In an ideal world, the policies that get passed would be those that are most needed, fair, and effective. Yet, policy solutions proven to benefit communities often go ignored. So what does it take to get a policy passed? It starts with a strong communication plan.
1. Find common ground.
An online search can help you find out what your elected officials care about. Is it health? Children? Fiscal or personal responsibility? When introducing your cause, connect it to one of their core values. First impressions stick, so cultivate a sense that you are in agreement from the start.
2. State your vision.
Help your elected officials imagine a better future. What larger goal does your request work toward? Think big. For example, if advocating for free or reduced price school meal programs, you might share a vision of a future where no child goes hungry. Some of the most iconic and influential speeches have been built around a vision. Consider Martin Luther King Jr.'s speech, “I Have a Dream." King repeatedly described what is today vs. what could be tomorrow, inspiring landmark legislation and future generations.
3. Keep it short.
Too many words can dilute your message. Elected officials hear about a wide range of issues every day. Your challenge is to cut through the clutter—not add to it. If you’re lucky, they’ll remember 2–3 points. Take time to identify your key messages, and make them the focus. Any additional information (e.g., stories, data) should support those key messages.
4. Share stories.
Personal stories elicit empathy. Think about the types of stories that illustrate the problem you see, the solution you want, or both. Find people willing to share their experiences. Sometimes a person’s story is so powerful that legislation is even named after them. For example, Ryan White—a teenager who was diagnosed with AIDS in the 1980s—used his story to advocate for people with HIV. Today, his name is in the title of legislation and programs that fund life-saving health services.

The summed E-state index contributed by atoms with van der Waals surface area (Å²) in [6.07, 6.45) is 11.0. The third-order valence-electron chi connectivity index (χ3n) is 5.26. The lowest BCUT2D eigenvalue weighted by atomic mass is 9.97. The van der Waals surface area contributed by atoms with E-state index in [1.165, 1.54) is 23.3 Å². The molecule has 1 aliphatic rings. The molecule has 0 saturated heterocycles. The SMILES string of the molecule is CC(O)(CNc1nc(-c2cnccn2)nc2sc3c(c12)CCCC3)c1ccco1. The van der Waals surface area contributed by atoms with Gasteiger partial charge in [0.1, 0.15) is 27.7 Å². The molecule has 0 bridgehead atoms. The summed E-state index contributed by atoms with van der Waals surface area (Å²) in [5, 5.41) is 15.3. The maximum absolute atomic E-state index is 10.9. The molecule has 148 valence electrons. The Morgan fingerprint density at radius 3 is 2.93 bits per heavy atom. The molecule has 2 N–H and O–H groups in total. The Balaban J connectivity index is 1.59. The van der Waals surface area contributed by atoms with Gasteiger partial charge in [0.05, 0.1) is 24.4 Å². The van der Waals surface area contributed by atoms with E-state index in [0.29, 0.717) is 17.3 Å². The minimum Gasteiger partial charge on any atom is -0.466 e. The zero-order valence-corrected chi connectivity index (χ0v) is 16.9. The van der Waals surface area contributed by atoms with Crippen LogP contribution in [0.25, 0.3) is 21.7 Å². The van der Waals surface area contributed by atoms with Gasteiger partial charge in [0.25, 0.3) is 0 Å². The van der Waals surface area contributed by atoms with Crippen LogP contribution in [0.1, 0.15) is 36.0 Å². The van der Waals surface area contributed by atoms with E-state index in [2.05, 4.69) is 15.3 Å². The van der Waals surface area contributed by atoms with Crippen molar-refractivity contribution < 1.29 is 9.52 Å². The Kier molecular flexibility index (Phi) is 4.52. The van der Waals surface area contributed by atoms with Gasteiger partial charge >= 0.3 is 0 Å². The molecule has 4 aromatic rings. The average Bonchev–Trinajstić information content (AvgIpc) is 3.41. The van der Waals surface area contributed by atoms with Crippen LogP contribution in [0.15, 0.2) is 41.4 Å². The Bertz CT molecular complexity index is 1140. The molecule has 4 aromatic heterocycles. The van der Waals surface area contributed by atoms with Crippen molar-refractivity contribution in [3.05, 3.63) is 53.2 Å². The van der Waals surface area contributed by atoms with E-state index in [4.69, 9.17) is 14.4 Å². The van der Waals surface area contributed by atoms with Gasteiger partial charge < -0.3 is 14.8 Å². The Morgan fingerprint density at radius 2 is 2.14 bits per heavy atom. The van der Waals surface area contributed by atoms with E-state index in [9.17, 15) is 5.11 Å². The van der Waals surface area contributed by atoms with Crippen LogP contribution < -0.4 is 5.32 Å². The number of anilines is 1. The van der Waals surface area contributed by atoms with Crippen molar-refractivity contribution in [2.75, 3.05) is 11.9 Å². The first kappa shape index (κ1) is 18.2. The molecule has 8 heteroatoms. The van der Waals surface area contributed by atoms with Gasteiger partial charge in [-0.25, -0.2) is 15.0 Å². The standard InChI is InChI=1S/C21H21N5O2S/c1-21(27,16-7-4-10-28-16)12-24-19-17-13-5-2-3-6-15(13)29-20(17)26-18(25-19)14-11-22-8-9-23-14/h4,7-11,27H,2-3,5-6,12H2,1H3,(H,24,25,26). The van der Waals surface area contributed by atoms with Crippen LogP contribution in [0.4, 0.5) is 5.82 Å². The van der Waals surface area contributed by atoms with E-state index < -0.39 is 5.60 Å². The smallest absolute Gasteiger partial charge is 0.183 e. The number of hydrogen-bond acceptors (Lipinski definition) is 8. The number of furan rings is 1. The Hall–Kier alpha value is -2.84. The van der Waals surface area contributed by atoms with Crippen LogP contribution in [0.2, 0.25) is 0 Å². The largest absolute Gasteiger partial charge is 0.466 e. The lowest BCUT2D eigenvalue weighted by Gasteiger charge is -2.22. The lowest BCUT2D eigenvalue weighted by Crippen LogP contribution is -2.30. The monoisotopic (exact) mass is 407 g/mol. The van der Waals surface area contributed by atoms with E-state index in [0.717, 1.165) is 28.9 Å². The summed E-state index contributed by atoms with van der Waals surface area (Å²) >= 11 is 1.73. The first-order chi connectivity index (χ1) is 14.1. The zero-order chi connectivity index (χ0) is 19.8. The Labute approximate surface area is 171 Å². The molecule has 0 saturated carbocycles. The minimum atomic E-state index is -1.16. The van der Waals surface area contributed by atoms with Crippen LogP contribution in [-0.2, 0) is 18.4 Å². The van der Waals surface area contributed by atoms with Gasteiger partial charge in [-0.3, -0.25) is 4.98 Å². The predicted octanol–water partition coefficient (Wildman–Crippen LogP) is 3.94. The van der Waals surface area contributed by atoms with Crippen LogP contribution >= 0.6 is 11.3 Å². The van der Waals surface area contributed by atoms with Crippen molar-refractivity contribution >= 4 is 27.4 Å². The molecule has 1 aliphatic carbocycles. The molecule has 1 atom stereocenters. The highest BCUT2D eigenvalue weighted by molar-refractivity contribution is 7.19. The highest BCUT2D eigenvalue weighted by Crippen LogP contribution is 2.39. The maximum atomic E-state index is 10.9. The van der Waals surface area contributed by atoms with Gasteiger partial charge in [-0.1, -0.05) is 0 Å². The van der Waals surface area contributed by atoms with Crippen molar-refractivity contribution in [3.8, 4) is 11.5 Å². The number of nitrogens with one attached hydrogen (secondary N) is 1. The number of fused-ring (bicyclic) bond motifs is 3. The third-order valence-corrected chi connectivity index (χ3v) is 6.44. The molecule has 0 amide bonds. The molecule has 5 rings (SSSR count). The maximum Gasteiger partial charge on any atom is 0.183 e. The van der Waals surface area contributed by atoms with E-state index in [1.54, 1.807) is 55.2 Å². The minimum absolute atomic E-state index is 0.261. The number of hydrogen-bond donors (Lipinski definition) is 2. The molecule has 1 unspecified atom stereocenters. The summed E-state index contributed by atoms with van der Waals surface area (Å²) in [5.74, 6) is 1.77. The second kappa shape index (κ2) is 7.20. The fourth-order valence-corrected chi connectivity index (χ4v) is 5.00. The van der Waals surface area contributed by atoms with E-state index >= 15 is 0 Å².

5. Use data.
How widespread is the problem you want to address? What evidence supports your proposed solution? Once you have the data you need, make it tangible. For example:
- Convert percentages to “1 in” statements. “1 in 5 high school students uses tobacco" is more memorable than “20.2% of high school students reported current use of some type of tobacco product.”
- Convert annual statistics to “every day” statements by dividing by 365. Rather than share that approximately 41,975 people died of an opioid overdose last year in the U.S., you could say 115 Americans die from an opioid overdose every day. Smaller numbers make it easier for your audience visualize and empathize with the people behind the data.
6. Make a clear request.
What do you want your elected officials to do? Introduce new legislation? Vote yes? Increase funding? They will only know what you want if you say it.
Practicing in front of friends or colleagues is a great way to get feedback and get comfortable. Was your message compelling? What might make it even better? Make adjustments and continue to practice until you feel ready.
8. Build a relationship.
Policy change takes time. While the immediate goal is to deliver your message effectively, the long-term goal is to cultivate allies who will continue to support your cause down the road. There are some simple ways to do this: Be friendly. Listen. Show interest. Thank your elected officials for their time. Be respectful even when you disagree. Arguing is how you make enemies—not allies.
9. Ask questions.
Questions show you value your elected officials’ perspectives and give you a sense of where they stand. Be direct. You might ask: Can we count on your support? If not, what information would you need to give your support? What advice do you have for us?
10. Follow up.
Follow up communications keep your issue on the radar. Consider emails, letters, cards, and tweets. Be sure to thank them and respond to any requests for additional information.
© 2018 Civic Communications, LLC